Masking in the Pandemic: Materiality, Interaction, and Moral Practice

Owen Abbott, Vanessa May, Sophie Woodward, Robert Meckin, Leah Gilman

Research output: Book/ReportBookpeer-review


This book assumes an “everyday life” perspective towards masking in public spaces in the UK during the Covid-19 pandemic. Facemasks are perhaps one of the most tangible ways in which the changes wrought by the Covid-19 pandemic were made visible. In the space of a few months in 2020, masking in the UK went from being almost non-existent in public to becoming widespread, both before and after the UK government mandated masking in most enclosed public spaces in July 2020. In this context, the speed and scale of the introduction of masking in public settings offers sociologists a rare chance to document the (contested) emergence of a new social practice. The authors argue that the nature of masking during the pandemic means that masking practices need to be understood through the entwinement of material, interactional, and moral dimensions. By developing a relational perspective to explore the relationship between the materiality and moral significance of masking, and how this translated into the development of masking practices in public spaces, the authors argue further that the specific context of masking during the pandemic provides sociologists with a unique lens to think through the nature of material, interactional, and moral practices in general.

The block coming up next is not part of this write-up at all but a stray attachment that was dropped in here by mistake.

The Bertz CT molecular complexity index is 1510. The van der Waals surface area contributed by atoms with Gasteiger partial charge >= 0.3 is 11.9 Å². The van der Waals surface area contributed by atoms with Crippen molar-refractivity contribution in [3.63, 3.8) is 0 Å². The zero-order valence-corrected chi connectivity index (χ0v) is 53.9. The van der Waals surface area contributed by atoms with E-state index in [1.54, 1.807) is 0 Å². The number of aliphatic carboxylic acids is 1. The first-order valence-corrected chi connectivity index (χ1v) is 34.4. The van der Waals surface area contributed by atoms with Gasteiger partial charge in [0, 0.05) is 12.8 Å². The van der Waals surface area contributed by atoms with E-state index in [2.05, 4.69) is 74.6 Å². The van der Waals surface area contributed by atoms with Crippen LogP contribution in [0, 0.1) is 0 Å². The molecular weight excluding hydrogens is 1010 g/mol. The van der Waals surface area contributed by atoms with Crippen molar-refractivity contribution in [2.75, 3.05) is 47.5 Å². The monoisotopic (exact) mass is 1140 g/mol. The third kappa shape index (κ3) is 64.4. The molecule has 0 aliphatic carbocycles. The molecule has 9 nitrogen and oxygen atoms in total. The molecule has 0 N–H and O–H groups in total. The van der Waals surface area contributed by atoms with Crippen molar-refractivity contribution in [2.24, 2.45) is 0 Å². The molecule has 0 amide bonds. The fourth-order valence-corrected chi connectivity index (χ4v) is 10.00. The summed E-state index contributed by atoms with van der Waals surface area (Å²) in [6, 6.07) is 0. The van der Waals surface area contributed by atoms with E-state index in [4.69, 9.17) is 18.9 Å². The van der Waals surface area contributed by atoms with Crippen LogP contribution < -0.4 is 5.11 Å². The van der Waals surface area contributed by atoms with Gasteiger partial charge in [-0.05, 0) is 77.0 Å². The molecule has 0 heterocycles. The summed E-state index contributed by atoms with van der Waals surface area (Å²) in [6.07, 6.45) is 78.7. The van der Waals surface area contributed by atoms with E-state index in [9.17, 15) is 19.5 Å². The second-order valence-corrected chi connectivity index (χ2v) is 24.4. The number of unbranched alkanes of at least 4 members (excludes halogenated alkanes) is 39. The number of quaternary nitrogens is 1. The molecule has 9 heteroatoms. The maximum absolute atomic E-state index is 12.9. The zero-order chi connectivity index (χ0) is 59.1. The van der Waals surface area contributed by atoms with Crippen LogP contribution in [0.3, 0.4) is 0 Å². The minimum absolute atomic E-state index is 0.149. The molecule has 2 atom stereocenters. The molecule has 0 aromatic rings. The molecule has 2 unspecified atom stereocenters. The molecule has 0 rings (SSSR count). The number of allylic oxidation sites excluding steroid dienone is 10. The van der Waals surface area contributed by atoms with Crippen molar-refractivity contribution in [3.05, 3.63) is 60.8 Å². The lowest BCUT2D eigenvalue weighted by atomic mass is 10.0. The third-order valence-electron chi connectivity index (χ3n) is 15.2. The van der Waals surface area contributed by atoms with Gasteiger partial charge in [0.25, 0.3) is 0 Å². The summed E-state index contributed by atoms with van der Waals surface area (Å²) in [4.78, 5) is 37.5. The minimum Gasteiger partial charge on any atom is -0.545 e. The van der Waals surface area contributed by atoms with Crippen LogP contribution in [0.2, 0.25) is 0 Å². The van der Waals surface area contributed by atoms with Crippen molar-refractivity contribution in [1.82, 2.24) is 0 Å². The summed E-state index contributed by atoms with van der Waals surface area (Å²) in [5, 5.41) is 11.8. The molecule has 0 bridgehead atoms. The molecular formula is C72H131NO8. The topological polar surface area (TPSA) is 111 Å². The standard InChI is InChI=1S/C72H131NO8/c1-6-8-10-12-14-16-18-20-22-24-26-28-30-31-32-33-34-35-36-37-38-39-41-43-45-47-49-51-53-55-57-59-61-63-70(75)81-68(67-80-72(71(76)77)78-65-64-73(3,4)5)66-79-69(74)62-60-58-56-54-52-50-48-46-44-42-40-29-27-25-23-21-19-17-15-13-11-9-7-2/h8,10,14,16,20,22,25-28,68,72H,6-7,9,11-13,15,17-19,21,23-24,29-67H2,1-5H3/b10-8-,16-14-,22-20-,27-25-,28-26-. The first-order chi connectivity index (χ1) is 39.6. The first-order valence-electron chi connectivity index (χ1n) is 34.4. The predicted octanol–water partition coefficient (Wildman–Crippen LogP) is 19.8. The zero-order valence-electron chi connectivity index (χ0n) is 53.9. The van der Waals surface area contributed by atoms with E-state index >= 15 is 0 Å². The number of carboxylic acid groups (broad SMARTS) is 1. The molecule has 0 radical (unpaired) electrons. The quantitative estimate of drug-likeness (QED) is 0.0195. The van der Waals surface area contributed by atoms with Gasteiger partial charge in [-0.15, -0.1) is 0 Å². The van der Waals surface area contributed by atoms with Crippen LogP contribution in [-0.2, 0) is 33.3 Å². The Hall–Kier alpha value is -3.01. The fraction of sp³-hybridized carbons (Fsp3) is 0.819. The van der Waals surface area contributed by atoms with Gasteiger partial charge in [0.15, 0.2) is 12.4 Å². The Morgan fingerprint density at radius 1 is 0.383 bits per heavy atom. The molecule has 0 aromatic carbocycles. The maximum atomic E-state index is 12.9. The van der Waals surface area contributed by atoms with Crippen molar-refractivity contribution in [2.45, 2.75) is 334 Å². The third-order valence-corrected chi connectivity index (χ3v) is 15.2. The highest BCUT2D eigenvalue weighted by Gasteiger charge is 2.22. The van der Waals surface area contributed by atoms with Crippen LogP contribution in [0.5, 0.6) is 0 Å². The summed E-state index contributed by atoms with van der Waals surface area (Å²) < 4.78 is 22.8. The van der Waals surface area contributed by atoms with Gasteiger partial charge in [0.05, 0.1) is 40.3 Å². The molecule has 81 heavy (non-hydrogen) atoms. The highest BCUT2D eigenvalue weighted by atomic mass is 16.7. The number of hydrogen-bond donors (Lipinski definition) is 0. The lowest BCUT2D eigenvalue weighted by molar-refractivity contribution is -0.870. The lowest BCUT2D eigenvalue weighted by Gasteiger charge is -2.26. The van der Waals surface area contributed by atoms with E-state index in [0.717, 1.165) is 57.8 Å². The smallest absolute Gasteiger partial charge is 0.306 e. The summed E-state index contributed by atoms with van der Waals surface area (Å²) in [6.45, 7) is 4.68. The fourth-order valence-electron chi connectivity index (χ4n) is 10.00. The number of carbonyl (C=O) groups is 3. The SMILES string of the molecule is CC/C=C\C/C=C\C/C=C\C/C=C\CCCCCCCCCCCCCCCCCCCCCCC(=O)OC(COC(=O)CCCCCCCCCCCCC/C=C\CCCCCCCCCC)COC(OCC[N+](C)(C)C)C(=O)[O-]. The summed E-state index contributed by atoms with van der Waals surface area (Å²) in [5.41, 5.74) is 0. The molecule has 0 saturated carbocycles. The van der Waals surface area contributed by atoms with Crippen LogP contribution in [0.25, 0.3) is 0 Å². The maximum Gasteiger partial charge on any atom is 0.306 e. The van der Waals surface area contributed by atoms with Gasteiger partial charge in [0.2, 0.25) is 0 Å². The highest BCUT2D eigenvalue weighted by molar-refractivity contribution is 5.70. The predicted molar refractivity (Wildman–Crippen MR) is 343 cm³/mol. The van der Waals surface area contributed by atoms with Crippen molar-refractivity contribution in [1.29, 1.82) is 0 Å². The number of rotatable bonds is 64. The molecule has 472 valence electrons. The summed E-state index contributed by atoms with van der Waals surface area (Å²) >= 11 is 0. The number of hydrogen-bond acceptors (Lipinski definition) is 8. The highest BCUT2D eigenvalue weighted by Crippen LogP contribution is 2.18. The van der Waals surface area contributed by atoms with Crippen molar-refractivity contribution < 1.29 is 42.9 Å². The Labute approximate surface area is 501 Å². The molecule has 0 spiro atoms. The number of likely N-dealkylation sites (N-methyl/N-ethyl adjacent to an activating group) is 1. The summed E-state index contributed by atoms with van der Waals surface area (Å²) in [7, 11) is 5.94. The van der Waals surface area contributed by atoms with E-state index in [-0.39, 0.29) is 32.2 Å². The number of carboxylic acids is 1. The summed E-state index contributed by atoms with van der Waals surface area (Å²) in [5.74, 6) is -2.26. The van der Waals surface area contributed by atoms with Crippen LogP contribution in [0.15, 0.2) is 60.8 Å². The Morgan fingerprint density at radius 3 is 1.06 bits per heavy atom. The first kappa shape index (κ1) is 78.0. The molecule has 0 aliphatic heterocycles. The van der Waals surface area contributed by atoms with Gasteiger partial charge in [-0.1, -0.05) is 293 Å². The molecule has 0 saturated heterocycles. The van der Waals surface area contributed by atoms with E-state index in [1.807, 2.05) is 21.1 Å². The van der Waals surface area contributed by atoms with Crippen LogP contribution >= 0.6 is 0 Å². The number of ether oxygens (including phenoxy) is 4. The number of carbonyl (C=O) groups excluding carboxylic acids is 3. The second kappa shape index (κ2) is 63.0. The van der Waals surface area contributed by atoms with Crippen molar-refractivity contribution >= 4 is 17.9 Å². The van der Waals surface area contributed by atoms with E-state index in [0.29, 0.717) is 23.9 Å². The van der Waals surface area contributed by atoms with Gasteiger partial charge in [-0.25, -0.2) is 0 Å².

Original languageEnglish
Place of PublicationCham
PublisherPalgrave Macmillan
Number of pages99
ISBN (Electronic)9783031457814
ISBN (Print)9783031457807
Publication statusPublished - 24 Nov 2023

Publication series

NameConsumption and Public Life
PublisherPalgrave Macmillan
ISSN (Print)2947-8227
ISSN (Electronic)2947-8235


  • Covid-19
  • mask wearing
  • public policy
  • habit forming
  • relationality
  • facet Methodology


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